There are many myths surrounding the art of singing. Many people believe that only "special" people can sing, that you have to be "born" with the ability or that it is "too late" for them to learn. However, almost all vocal coaches agree that anyone, yes anyone, can learn to sing! Expensive lessons are not necessarily the best way to learn to sing. Not every singer who becomes famous took expensive singing lessons early on in their careers. Mimicry and self confidence can often help the most. Don't be intimidated by what you see on pop culture television. Remember that shows such as American Idol are cleverly produced for shock value. Many of the terrible candidates you see trying out are the worst case examples of people who have no control of pitch or volume. They were selected purely for entertainment; most of them could learn to sing properly if they applied themselves and spent some time on vocal training exercises. To dispel another singing myth, very few people are really "tone-deaf". It's a term often used to identify someone who sings badly off key, off pitch or with too much volume. The reality is less than 2% of the population is tone deaf. People who cannot sing on pitch simply need ear training. This can be done with the help of a qualified vocal coach or by investing in a good quality learn-tosing program. Anyone can learn to sing but not every voice is suited for all kinds of music. The human voice is an instrument, much like any other musical instrument and part of studying singing is learning about your unique instrument and what it is ideally suited for. When you start your singing career you might not have any of your own songs. That's fine but remember,if you do not sing your own material, it is important to choose the right songs for your voice. If you have a gentle voice if would not be wise to sing the hugely powered vocals of a Mariah Carey or Whitney Houston song as you could end up damaging your voice! Sing within your ability but be passionate about your work. The tone of your voice is much more important than the range. People will love or hate your voice based on its sound character, not how many notes you can hit. Never sacrifice tone for range (stay inside your range). There are instances of professional, commercially successful singers with only a single octave range (Billie Holiday and Johnny Mathis). The only standard for what makes a professional or commercially-viable singer is the ability to sing in pitch and to be unique. Do not simply copy your favourite singer's voice. It takes a lot more than voice if you are interested in becoming a professional singer. You need to have a unique style about you and your voice is just one extension of that style. Singing well is a skill, improved upon with proper breathing coordination. It is an extension of speech. To become a "good" singer you must be able to breathe properly, sing with power (resonance) and sing in pitch. To become a "great" singer you'll need to add dynamics and develop a style that's all your own. Find the joy in singing. There's nothing like watching someone performing in their "element." If you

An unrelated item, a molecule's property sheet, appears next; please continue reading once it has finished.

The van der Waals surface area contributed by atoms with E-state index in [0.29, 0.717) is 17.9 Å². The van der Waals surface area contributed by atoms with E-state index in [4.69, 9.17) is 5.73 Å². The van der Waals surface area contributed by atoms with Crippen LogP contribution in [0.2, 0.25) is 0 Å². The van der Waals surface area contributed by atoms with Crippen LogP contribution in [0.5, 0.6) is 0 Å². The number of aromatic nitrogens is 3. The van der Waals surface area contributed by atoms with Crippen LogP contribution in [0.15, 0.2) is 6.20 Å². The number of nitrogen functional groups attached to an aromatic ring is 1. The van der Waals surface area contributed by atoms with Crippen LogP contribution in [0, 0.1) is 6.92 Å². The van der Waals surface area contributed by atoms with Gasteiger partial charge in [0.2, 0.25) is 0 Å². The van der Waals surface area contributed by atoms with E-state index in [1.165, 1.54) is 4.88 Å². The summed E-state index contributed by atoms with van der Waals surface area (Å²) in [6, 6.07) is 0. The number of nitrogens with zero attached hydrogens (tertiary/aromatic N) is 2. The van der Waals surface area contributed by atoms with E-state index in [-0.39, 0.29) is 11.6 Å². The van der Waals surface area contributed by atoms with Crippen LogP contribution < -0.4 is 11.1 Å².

love singing, then it'll show no matter how well you sing. Believe and trust in yourself and don't assume that you know it all. It takes time to develop your sound AND your voice. Sing proudly, no matter what your level of expertise or experience, and remember that learning to sing should be an enjoyable experience. Smile and have fun whenever you sing!
Sophie Curran is a singer and freelance writer. She regularly contributes articles and advice on how to start your singing career, how to promote and record your songs and how to sell your music online. For more tips and a list of recommended resources to boost your singing or song writing career visit Learn To Sing today..
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